The grandstand at the former Green Mountain Racetrack in Pownal, which was gutted by fire in September. The Select Board hopes to work with the property owners to have the structure demolished.

Don't miss the big stories. Like us on Facebook.  

POWNAL — The Select Board hopes to work with the owners of the former Green Mountain Race Track site with the goal of having the fire-gutted grandstand building demolished.

The board voted unanimously Thursday to hold off on any health or other town order to demolish the structure while Stephen Soler, managing member with Green Mountain Race Track, LLC, attempts to have the building razed.

Even before the fire in September, Pownal officials had considered declaring the vacant and deteriorating grandstand a health and safety hazard and ordering its demolition.

Rebecca Dragon, liaison to the Select Board, said she had spoken to Soler and learned his plan is to demolish the building by the end of the year.

“The board wants to work with Green Mountain Racetrack, LLC, as long as they are showing forward movement in remediating any potentially dangerous situation,” Dragon said afterward in an email. “As stated at last night’s meeting, Mr. Soler said he anticipates the demolition to be complete by the end of the calendar year. The board is satisfied with this. They will re-assess if progress stalls.”

She added, “Demolition of the grandstand is a clear first priority for Green Mountain, LLC, so that they can begin imagining how they wish to develop the property. This is to their benefit, and to the town’s.”

Dragon said she also provided Soler with contact information of a demolition contractor who may be interested in taking the job for the value of the steel in the grandstand.

“I don’t want to speak on their behalf, but personally after speaking with Mr. Soler, I know that he is actively pursuing multiple avenues to completing demolition as soon as possible,” Dragon said at the meeting.


Dragon said Soler asked whether she, as a grant writer for the town, could help him in applying for an asbestos removal grant, referring to a necessary step in the demolition process.

“He did ask me for help looking for grants that might address asbestos remediation,” she said in an email. “I don’t know yet what grants are available (if any), as I plan to start researching next week.”

Dragon told the board that she proposed working 10 hours outside her town work hours on seeking a grant, and that Soler would pay her directly.

The board approved that idea as long as the town is not legally involved in the process.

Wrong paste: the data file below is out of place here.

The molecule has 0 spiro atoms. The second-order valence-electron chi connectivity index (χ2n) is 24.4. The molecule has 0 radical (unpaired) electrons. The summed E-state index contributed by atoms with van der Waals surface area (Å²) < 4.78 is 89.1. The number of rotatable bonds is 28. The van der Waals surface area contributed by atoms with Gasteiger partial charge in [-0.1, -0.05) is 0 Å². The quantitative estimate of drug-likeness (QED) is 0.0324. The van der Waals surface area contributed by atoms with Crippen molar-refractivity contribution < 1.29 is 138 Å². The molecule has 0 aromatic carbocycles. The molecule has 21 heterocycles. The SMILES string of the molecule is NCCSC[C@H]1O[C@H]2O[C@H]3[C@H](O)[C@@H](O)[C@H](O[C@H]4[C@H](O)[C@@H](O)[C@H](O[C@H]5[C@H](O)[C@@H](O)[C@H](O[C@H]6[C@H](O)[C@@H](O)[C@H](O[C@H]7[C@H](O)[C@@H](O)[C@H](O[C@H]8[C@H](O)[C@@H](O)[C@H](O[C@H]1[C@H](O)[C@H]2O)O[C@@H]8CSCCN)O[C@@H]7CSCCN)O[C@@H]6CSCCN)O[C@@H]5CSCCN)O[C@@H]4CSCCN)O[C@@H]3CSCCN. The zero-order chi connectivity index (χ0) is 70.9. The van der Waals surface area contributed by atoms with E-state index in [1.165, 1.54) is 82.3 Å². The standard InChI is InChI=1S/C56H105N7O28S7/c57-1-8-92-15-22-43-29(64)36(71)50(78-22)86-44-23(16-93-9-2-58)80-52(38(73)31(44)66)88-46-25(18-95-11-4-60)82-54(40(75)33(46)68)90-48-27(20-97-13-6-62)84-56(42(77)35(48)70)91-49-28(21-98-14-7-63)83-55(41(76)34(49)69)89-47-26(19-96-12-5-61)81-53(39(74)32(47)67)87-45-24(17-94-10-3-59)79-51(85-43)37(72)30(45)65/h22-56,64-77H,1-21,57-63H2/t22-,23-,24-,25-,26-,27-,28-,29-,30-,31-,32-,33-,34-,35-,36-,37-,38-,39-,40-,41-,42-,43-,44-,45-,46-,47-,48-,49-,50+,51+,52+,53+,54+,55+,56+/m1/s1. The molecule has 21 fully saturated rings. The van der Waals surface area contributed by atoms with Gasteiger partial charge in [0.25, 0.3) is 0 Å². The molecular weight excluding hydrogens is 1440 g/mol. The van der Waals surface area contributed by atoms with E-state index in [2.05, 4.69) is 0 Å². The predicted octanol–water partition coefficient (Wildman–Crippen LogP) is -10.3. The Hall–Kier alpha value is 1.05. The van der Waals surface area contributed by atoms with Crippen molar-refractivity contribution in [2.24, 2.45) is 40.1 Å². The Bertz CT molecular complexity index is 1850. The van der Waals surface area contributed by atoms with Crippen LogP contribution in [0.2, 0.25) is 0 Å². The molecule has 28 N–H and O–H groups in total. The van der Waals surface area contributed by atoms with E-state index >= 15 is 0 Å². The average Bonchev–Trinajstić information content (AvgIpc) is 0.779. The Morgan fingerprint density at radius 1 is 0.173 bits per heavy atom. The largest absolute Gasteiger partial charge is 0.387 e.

Dragon said her motivation is in “seeing forward motion on this,” because it would benefit the town to have the prominent – and now gutted — structure off Route 7 removed. Board member and Zoning Administrator Michael Gardner said he also had talked to Soler by phone Thursday, and he concurred that the board should hold off for a time any legal action to force a demolition.

“He seems willing to work with us,” Gardner said.

The concrete, steel and block grandstand was a green and white centerpiece of the former race track, which opened in 1963 as a thoroughbred and harness track and shifted to greyhound racing in the mid-1970s before closing for good in 1991.

The fire, which state investigators deemed suspicious, erupted on the night of Sept. 16 and burned until the next morning.

Firefighters from multiple departments in Vermont, New York and Massachusetts hosed the interior from outside after a determination was made the damaged walls and ceilings of the structure made it unsafe to enter.

Investigators noted there had been multiple reports of youths and others entering the vacant structure in recent years, sometimes for parties that included building fires on the concrete floors.

The race track site, comprising 144 acres, was sold at auction in 1992 by the Rooney family, owners of the Pittsburgh Steelers and the Palm Beach (Fla.) Kennel Club, and several attempts followed under the new owner, John Tietgens, of Clarksburg, Mass., to revive horse racing there but were unsuccessful.

The property is now owned by a group of investors that has attempted to hold concerts and promote other activities at the prominent site. A solar array installed on leased land where horse barns once stood went online in 2013.

The grandstand has been largely unused for many years, and in addition to damage from the elements, has sustained water and other damage from roof leaks and a flood that overflowed the banks of the nearby Hoosic River.

Town officials have said development of the property for other uses will hinge on whether the grandstand could be restored, or since the blaze, demolished.

Jim Therrien writes for New England Newspapers in Southern Vermont. Email


Jim Therrien reports for the three NENI newspapers in Southern Vermont. He previously worked as a reporter and editor at the Berkshire Eagle, the Bennington Banner, the Springfield (Mass.) Republican and the former North Adams Transcript.


If you'd like to leave a comment (or a tip or a question) about this story with the editors, please email us.
We also welcome letters to the editor for publication; you can do that by filling out our letters form and submitting it to the newsroom.